Made in Crimea: ASSA (1987)
The first installment in our new section ‘Made in Crimea’ is dedicated to ASSA (1987) – the example of the 1980s counter-cultural cinema and the ultimate Soviet rock music film.
In ASSA, the young rock singer Bananan (Sergei Bugaev) falls in love with Alika (Tat’iana Drubich), the mistress of the Soviet mafia lord Krymov (Stanislav Govorukhin). This love triangle with a tragic end is explored against the winter landscapes of the resort city of Yalta during Brezhnev’s time. The timeline of the plot is broken up by the scenes of the last days of Tsar Paul I before his assassination in 1801. The film is accompanied by the songs of once-banned rock groups, namely Akvarium, Kino and Bravo.
There are five layers that can be distinguished in the plot of ASSA. The first one is a criminal/detective story, in which Krymov is the central character. The second one is a melodrama that revolves around the love triangle among Krymov, Alika and Bananan. The third one is of rock music culture: it includes the soundtrack of the film, the musical performances, the design of Bananan’s room with all its rock culture artefacts, and Bananan’s dreams – short avant-garde style inserts disrupting the narrative flow. The fourth is a historical one and depicts the last days of Paul I and the coup d’état of 1801. The last layer, is ‘created of the whimsical combination of all of the preceding: not a historical anecdote, but our recent hilarious history, a tragifarcical image of Brezhnev’s “stagnation” as seen in the southern city of Yalta, buried under the snow in the winter of 1980’ . This fifth layer of ASSA employs all the preceding layers not only to present an image of Brezhnev’s stagnation, but also to depict a sharp conflict between the old regime and the forces of change.
This conflict is primarily expressed through the antagonism of the two main male characters, Krymov and Bananan. Brezhnev’s stagnation is a persistent leitmotif of ASSA, and it is the character of Krymov, who is a tangible embodiment of the forces of stagnation in the film. First of all, Krymov is a representative of the older generation and is often referred to as papik or papa, ‘dad’, in the course of the film. The derisive song ‘Starik Kozlodoev’ (The old man Kozlodoev) performed by Bananan and his band is dedicated to Krymov. Another characteristic feature of Krymov is his frightening omnipotence: until the very end of the film he is the one who has all the strings in his hands, using either money or his authority to take control over the situation. Although Krymov is far from being an exemplary advocate of socialist values, it is exactly through his repressive power that the grip of the old regime is represented in ASSA. As the director Sergei Solovyov puts it:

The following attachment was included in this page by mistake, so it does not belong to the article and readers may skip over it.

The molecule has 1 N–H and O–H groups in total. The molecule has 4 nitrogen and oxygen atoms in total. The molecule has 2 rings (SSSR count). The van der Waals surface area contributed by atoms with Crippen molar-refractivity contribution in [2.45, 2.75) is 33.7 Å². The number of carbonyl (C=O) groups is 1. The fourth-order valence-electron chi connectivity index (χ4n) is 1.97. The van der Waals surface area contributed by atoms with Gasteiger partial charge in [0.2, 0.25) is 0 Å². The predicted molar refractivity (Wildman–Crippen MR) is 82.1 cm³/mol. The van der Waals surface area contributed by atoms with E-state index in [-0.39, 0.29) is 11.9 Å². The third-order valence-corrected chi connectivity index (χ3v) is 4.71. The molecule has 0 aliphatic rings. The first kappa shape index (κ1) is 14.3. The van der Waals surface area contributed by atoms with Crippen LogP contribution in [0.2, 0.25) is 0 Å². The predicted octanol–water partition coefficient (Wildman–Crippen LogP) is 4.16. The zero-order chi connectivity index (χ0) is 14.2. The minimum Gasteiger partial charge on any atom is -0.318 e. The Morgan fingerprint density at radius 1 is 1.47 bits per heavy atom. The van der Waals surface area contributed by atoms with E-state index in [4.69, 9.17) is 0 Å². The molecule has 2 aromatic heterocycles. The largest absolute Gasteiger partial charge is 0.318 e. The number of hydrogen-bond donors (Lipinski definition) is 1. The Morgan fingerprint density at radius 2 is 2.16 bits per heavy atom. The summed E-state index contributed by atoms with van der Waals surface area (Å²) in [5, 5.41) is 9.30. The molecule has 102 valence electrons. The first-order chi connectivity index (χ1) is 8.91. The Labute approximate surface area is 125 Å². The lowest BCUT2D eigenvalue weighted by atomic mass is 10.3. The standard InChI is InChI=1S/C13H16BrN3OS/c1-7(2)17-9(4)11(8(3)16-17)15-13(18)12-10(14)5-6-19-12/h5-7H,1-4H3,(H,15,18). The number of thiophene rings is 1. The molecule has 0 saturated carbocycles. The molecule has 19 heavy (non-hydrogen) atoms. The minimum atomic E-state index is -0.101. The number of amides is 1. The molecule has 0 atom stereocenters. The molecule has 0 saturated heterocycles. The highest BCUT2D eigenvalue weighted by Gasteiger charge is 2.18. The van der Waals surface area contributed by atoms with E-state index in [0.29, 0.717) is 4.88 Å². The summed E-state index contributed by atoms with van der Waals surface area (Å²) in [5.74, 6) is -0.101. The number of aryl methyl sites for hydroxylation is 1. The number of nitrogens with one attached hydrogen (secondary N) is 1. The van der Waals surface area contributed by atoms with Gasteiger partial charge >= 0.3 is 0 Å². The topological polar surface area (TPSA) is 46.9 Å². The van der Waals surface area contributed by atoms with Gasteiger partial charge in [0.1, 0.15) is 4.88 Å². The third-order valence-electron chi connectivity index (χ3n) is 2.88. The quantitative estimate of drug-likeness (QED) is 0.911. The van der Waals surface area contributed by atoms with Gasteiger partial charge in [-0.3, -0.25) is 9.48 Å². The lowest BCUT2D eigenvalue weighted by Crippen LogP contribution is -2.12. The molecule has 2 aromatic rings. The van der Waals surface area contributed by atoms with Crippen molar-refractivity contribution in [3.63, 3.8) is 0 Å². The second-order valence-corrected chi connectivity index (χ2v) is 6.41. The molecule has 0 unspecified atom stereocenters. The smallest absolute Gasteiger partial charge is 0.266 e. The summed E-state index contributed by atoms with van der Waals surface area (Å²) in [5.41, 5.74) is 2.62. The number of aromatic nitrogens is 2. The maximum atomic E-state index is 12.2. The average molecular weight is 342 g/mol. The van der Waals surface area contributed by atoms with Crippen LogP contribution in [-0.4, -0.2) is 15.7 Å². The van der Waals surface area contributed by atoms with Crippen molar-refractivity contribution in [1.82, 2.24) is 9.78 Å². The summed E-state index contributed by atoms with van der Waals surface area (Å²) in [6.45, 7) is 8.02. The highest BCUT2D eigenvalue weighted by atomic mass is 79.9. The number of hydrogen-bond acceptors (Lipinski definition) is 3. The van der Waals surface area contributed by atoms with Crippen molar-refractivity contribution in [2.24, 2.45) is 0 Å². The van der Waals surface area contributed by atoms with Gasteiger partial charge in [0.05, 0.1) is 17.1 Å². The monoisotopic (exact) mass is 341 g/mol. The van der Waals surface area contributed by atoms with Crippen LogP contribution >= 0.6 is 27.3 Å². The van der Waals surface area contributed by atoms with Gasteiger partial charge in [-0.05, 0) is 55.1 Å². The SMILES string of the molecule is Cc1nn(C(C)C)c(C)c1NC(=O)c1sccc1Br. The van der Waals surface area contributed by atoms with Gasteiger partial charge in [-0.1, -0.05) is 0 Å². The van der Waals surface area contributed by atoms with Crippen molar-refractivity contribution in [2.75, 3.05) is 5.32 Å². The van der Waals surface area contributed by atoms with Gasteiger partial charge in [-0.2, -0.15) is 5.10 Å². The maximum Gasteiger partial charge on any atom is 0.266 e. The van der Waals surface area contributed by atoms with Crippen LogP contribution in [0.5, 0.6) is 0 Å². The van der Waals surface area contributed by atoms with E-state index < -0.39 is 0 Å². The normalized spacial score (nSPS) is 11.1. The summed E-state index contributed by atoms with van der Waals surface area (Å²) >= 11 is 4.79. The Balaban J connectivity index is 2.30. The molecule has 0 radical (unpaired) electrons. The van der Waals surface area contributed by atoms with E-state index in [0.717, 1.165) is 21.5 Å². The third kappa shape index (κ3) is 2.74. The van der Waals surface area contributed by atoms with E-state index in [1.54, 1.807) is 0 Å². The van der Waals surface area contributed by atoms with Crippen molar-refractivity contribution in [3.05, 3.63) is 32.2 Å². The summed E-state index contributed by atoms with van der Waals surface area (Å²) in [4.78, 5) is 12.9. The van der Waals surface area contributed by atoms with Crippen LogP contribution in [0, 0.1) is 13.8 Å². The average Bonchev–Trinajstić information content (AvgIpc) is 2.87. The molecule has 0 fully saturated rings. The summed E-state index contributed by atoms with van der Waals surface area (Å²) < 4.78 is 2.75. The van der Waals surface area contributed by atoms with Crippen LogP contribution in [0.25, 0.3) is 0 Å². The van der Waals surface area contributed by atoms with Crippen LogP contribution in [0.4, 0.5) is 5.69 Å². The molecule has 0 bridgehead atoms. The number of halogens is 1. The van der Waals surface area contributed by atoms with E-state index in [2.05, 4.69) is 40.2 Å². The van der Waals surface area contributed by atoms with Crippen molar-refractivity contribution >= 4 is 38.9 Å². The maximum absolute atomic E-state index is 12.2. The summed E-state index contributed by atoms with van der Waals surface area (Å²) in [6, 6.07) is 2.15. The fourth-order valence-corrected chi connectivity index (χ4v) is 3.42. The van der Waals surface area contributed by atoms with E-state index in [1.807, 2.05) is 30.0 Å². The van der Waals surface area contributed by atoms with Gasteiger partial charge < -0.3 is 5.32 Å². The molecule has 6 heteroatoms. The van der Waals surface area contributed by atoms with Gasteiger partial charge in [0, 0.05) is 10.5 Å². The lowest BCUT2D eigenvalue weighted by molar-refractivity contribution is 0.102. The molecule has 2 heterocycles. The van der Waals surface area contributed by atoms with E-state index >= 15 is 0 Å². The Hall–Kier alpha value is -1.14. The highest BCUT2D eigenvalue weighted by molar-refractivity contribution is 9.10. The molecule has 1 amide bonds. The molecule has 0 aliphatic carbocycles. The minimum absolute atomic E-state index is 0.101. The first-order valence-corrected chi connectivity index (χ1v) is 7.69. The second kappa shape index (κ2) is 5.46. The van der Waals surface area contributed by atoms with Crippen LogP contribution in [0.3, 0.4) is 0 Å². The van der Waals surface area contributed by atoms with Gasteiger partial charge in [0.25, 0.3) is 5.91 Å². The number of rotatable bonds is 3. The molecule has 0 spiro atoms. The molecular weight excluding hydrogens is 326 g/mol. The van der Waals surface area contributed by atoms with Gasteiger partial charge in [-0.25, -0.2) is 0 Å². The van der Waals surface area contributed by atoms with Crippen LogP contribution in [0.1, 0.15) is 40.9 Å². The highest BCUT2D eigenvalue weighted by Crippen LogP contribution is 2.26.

It was so important for the viewer to feel Krymov’s totalitarian criminal governmental infernality. It has to be some special, Russian imperial infernality, a natural awareness of the fact that the fate of a rather significant human population of some geographical locality depends on a simple raising of his eyebrow .
In relation to Krymov, Bananan (and his rock tusovka) is a diametrically opposing force: these characters embody the Soviet counter-cultural identity, claiming a role that is beyond socialist society and producing a sense of self outside the one dictated by Soviet reality. Bananan literally lives beyond the Iron Curtain (the metallic sheet he uses as a door to his room). His room is a ‘museum of Soviet underground counter-culture of the 1980s’ , its walls are covered with portraits of rock musicians and avant-garde paintings, it contains various musical instruments, an antique statue wearing a gas mask and a foil palm tree. He wears a hand-made earring made of Alika’s photo. He plays in a rock band that, due to shortage of the artists in the socialist meaning of the word, is paid to play their songs of a dubious content in restaurants of the wintry resort city.